This pool of available wealth and income is so vast, we’re assured, that taxing the super-wealthy will not really dent their wealth or the economy as a whole.
But what if the world is rapidly becoming poorer in every important

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When Are We Going to Tackle the For-Profit Monopolies Which Censored RussiaGate Skeptics?

26 days ago

We either take down Facebook and Google and turn them into tightly regulated transparent public utilities available to all or they will destroy what little is left of American democracy.
The RussiaGate Narrative has been revealed as a Big Con (a.k.a. Nothing-Burger), but what’s dangerously real is the censorship that’s being carried out by the for-profit monopolies Facebook and Google on behalf of the status quo’s Big Con.
This site got a taste of Facebook-Google-Big-Media’s Orwellian Authoritarian-Totalitarian censorship back in 2016 when a shadowy fake-news site called PropOrNot aggregated every major alt-media site that had published anything remotely skeptical of the coronation of Hillary Clinton as president and

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The Media, Mueller, the Big Con and the Democratization of Narrative

27 days ago

Falling for a con is painful. The first reaction is to deny being conned, of course. The second is to blame skeptics for being correct in their skepticism.
Here’s the fundamental “story” of the Mueller Investigation: elites don’t like “the little people” democratizing public narratives. The elites–who reckon their right to rule is self-evident–want to set the narrative and the context, because that’s the foundation of power: once you get the citizenry to agree on your narrative and context, you secure two valuable things: 1) political legitimacy and 2) their obedience.
Elite anxiety over the “the little people” democratizing narratives is not a new phenomenon. Elites have demanded control of any media outlet that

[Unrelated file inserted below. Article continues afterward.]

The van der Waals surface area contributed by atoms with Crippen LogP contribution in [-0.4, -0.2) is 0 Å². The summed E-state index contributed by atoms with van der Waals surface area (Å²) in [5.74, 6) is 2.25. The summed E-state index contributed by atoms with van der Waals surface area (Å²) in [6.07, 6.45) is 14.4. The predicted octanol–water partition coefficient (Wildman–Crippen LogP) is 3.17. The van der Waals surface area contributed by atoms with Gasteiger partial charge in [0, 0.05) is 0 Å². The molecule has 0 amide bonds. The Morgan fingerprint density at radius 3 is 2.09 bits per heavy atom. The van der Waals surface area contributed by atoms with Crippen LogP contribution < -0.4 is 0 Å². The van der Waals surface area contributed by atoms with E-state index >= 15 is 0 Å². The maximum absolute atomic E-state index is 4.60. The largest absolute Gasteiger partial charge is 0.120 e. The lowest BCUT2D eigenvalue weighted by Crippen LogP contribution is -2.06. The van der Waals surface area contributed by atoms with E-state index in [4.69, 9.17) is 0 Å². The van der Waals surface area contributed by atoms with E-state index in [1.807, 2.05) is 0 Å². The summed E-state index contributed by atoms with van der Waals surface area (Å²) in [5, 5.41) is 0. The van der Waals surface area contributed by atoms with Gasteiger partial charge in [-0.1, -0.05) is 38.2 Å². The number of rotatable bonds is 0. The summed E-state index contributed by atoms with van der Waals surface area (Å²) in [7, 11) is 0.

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Politics Has Failed, Now Central Banks Are Failing

28 days ago

With each passing day, we get closer to the shift in the tide that will sweep away this self-serving delusion of the ruling elites like a crumbling sand castle.
Those living in revolutionary times are rarely aware of the tumult ahead: in 1766, a mere decade before the Declaration of Independence, virtually no one was calling for American independence. Indeed, in 1771, a mere 5 years before the rebellion was declared, the voices promoting independence were few and far between.
The shift from a pre-revolutionary era to a revolutionary era took less than a year. Perhaps no one exemplified the rapidity and totality of radicalization more than Benjamin Franklin, who went from an avowed Loyalist bent on reform to a

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Which Nations Will Crumble and Which Few Will Prosper in the Next 25 Years?

March 23, 2019

Adaptability and flexibility will be the core survival traits going forward.
What will separate the many nations that will crumble in the next 25 years and those few that will survive and even prosper while the status quo dissolves around them? As I explain in my recent book Pathfinding our Destiny: Preventing the Final Fall of Our Democratic Republic, the factors that will matter are not necessarily cultural or financial; being hard-working and wealthy won’t be enough to save nations from coming apart at the seams.
Here are the factors that will matter in the next 25 years:
1. The ability to engage and survive non-linear change, which is rapid, unpredictable and systemic, as opposed to linear change which is

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While the Nation Fragments Socially, the Financial Aristocracy Rules Unimpeded

March 21, 2019

America’s aristocracy is not formalized, and that’s the secret of its success.
If there is one central irony in American history, it is this: the citizenry that broke free of the chains of British Monarchy, the citizenry that reckoned everyone was equal before the law, the citizenry that vowed never to be ruled by an aristocracy that controlled the government and finance as a means of self-enrichment, is now so distracted by social fragmentation that the citizenry is blind to their servitude to a new and formidably informal financial aristocracy.
From this juncture, ironies abound: the so-called Socialist demands for Medicare for All, “free” college for all and Universal Basic Income (UBI) are encouraged (or perhaps

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The Coming Crisis the Fed Can’t Fix: Credit Exhaustion

March 18, 2019

Thus will end the central banks’ bombastic hubris and the public’s faith in central banks’ godlike powers.
Having fixed the liquidity crisis of 2008-09 and kept a perversely unequal “recovery” staggering forward for a decade, central banks now believe there is no crisis they can’t defeat: Liquidity crisis? Flood the global financial system with liquidity. Interest rates above zero? Create trillions out of thin air and use the “free money” to buy bonds. Mortgage and housing markets shaky? Create another trillion and use it buy up mortgages.